Monday, December 22, 2008

...and the runner up is....Harry Potter and the art of losing


Been meaning to post this since my birthday, which coincided, serendipitously, with the book release of Beedle the Bard (which, yes, I bought, but for the low discounted Amazon price, not the millions of dollars hand bound version). We thought, before swinging on to another bash for a friend in town, we'd take Julia to a Beedle the Bard book release party at Scribble Press in West LA (a place we have great affection for, where Julia could spend days creating books they will bind for you.). She's missed all the other major book release parties - this really would be the last one she could go to.

She donned her Hogwarts robes and we set off. Of course the place is mad with Harry Potter fans - and she is definitely the youngest there. The owner's daughter seems to have read each HP book a dozen times (and I overheard her mother saying she had to make a rule she had to read several other books between re-reads now). She seemed about 10. There was drawing and several contests.

The first HP trivia quiz was 20 questions. 20 questions!!! Of trivia that I even don't know all the answers to! You have to get that Julia goes to a developmental elementary school which believes in an incredibly non-competitive childhood (that I think is cool but I'm not even sure I believe in). So this HP test was her FIRST TEST EVER. And it's 20 questions. And I have to help her spell and it's big effort, believe you me, for a 6 1/2 year old (because she turned that the day before ) to be spelling out things like LEVIOSA and AVADA KEDAVRA and CRUCIATIUS, even with help. It's slow and she's playing catch-up and wonderful owner's daughter nails the contest with a perfect score. Julia's really disappointed.

Then round two - the live quiz showdown - structured much like a spelling bee. Once again, not done at all at fantastic developmental school where nobody wins and nobody loses. All the kids line up - and Julia's first, the peanut of the group, for trivia questions thrown at her. Granted, they made sure that they gave her book questions since she hadn't seen any of the movies yet, but she was doing great. She answered a couple with very thoughtful almost essay-like answers. Then came the round where they asked her a question, she got it right, then they eliminated almost all of the rest of the line with the next question "What is a Bezoar?". Now, technically, since they all got it wrong, she should have won the game, but she couldn't get it right either when it came back around to her (look it up in the lexicon)and I wasn't going to do interfering-my-child-should-win mom thing.

And there's part of me that's enjoying this. Look, she really wants to win and part of that is being 6 and part of that is life and I'm pretty sure she's going to get dinged out because these kids are older and I think it's good for her to compete and it's good for her lose, and that's the way of the world. Maybe I'm a little bitter because in this playwriting/screenwriting business I am rejected at least once a day but it is always a question I have at developmental school - how will this teach my child to be in the real world if there's never any winning or losing in a competitive sense (this from the woman who as a kid never came close to winning anything sport-wise until my 9th birthday bowling party when I did win fair and square and my mother took my bowling trophy away and gave it to my cousin who came in second because it was unseemly for the birthday girl to win - which was just unfair and horrifying and probably says something about me now - after cake they caved and bought another trophy)??? What horror story will she be telling when she's older and blogging about how all this non-competitive stuff affected her in a competitive world?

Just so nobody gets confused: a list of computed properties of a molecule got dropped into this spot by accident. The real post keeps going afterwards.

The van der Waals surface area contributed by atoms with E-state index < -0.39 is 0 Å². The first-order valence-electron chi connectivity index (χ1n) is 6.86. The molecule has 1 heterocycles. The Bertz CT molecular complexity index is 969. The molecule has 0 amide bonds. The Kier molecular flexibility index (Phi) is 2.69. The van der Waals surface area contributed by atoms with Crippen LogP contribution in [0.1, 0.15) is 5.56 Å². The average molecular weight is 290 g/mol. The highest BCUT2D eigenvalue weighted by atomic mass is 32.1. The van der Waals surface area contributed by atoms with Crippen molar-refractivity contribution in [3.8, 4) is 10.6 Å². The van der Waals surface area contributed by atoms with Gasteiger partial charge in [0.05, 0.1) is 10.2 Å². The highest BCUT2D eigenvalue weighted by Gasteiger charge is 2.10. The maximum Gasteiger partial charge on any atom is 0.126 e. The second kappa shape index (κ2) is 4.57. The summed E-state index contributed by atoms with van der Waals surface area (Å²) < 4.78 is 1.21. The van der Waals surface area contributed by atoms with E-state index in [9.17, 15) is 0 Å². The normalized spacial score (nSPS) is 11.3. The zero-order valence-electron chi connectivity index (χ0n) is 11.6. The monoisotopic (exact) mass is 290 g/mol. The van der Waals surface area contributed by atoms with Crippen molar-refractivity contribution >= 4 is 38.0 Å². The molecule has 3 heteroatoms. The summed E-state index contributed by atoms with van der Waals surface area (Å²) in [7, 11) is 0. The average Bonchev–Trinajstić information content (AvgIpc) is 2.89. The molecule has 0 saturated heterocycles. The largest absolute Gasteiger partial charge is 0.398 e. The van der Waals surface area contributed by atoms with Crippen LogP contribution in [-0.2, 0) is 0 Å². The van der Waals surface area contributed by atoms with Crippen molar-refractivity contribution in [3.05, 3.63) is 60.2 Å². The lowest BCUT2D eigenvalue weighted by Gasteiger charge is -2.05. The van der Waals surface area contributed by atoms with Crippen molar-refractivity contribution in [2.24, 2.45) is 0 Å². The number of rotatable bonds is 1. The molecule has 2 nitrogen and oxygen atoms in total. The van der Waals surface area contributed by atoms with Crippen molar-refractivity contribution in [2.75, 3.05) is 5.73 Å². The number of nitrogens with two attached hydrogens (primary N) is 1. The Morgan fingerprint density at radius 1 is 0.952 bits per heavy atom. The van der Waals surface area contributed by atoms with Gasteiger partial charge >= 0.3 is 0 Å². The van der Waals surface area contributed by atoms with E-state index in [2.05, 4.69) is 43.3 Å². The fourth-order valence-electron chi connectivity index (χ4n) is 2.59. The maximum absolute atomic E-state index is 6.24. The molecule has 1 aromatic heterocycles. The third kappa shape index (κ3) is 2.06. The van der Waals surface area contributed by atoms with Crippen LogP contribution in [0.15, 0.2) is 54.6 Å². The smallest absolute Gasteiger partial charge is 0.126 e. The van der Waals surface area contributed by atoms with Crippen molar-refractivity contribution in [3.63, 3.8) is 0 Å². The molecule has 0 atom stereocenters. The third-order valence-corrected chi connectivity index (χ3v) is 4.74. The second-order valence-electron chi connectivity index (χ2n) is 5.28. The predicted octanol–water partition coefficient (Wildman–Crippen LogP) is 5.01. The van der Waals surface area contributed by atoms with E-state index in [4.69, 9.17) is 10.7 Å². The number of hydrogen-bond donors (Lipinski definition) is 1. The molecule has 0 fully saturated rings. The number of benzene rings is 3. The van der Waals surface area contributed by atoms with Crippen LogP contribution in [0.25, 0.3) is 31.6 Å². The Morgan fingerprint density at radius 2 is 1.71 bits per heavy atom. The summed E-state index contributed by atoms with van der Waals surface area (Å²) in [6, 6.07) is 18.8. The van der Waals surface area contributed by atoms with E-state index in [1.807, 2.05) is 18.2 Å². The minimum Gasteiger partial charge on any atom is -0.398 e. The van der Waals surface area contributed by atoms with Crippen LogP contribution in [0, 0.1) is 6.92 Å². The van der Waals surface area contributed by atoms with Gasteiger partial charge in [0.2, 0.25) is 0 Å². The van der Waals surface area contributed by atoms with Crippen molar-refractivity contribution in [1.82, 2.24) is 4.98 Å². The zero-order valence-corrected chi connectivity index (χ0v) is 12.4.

And then it's down to her and a boy. An 11 year old boy who really really didn't want to lose to a 6 year old girl. Let's just put it this way - Julia will never forget the goblin Griphook again. And the prize goes to 11 year old boy.

She burst into tears. Genuine sad sad sad disappointed tears. Which - I must say - broke my heart because she did so well - she beat out all the other kids except one and now, now I'm thinking gee, I like developmental school because I don't have to deal with this kind of heartbreak in my kid on a daily basis.

And my eyes met the eyes of the woman running the contest as I'm telling Julia how great she was, really, and then she scrambles for a prize for the runner up (she's a goddess) and the irony is is that Julia gets the cherry flavored floo powder (which has disappeared into the black hole of her room, probably never to be eaten) and the BOY WHO WON got phoenix eggs so spicy that all the kids had to try them and then were gulping down water like they swallowed actual fire.

So it was somehow fitting that my daughter's first test was a Harry Potter one, and first "bee" a Harry Potter bee, but it left me really thinking about how I can and will handle her heartbreak for the rest of her life. Because as much as I would like to hope that candy will ameliorate all sadness, there are definitely going to be wounds I cannot fix - how will I teach her to roll with what happens when life hands her questions she can't answer?

2 comments:

scribblepress said...

I am so sorry about how the trivia contest went - you gave us an idea though- for the presidential trivia contest on monday we are doing it by age groups. Hope all is well - Anna, Scribble PRess

Jennifer said...

Oh, let's be clear. I think - despite the tears - is was a great lesson learned. And now she knows to tell the story of what she achieved - that it got down to between her and the 11 year old. That she did the best she could do. That I'm insanely happy about.
PS - though I don't think splitting the age groups is a bad idea at all.